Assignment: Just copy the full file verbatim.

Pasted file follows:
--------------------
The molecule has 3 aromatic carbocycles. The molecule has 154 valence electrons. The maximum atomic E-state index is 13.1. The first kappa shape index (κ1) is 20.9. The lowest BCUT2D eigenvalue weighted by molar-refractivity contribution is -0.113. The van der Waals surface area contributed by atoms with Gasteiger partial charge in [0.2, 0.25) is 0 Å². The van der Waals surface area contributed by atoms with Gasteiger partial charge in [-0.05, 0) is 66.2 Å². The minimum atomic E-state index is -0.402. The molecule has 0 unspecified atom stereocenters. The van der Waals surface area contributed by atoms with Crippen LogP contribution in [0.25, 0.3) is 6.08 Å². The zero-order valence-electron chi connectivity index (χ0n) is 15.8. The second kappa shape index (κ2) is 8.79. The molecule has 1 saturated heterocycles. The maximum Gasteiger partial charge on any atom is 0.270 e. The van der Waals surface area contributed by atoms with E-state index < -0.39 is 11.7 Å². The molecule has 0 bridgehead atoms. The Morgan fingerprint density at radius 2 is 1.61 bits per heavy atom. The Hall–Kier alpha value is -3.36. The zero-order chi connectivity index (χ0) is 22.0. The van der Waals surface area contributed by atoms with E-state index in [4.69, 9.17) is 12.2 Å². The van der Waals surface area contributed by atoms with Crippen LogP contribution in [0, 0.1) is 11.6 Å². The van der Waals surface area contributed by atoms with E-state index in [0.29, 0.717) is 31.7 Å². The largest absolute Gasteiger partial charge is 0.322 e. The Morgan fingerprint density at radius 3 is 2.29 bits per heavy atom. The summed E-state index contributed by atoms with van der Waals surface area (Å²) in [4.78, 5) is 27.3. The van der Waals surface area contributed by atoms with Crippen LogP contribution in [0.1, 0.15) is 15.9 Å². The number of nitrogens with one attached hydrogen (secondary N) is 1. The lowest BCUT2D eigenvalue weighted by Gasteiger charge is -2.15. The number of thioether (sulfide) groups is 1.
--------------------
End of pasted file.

The molecule has 3 aromatic carbocycles. The molecule has 154 valence electrons. The maximum atomic E-state index is 13.1. The first kappa shape index (κ1) is 20.9. The lowest BCUT2D eigenvalue weighted by molar-refractivity contribution is -0.113. The van der Waals surface area contributed by atoms with Gasteiger partial charge in [0.2, 0.25) is 0 Å². The van der Waals surface area contributed by atoms with Gasteiger partial charge in [-0.05, 0) is 66.2 Å². The minimum atomic E-state index is -0.402. The molecule has 0 unspecified atom stereocenters. The van der Waals surface area contributed by atoms with Crippen LogP contribution in [0.25, 0.3) is 6.08 Å². The zero-order valence-electron chi connectivity index (χ0n) is 15.8. The second kappa shape index (κ2) is 8.79. The molecule has 1 saturated heterocycles. The maximum Gasteiger partial charge on any atom is 0.270 e. The van der Waals surface area contributed by atoms with E-state index < -0.39 is 11.7 Å². The molecule has 0 bridgehead atoms. The Morgan fingerprint density at radius 2 is 1.61 bits per heavy atom. The Hall–Kier alpha value is -3.36. The zero-order chi connectivity index (χ0) is 22.0. The van der Waals surface area contributed by atoms with E-state index in [4.69, 9.17) is 12.2 Å². The van der Waals surface area contributed by atoms with Crippen LogP contribution in [0, 0.1) is 11.6 Å². The van der Waals surface area contributed by atoms with E-state index in [0.29, 0.717) is 31.7 Å². The largest absolute Gasteiger partial charge is 0.322 e. The Morgan fingerprint density at radius 3 is 2.29 bits per heavy atom. The summed E-state index contributed by atoms with van der Waals surface area (Å²) in [4.78, 5) is 27.3. The van der Waals surface area contributed by atoms with Crippen LogP contribution in [0.1, 0.15) is 15.9 Å². The number of nitrogens with one attached hydrogen (secondary N) is 1. The lowest BCUT2D eigenvalue weighted by Gasteiger charge is -2.15. The number of thioether (sulfide) groups is 1.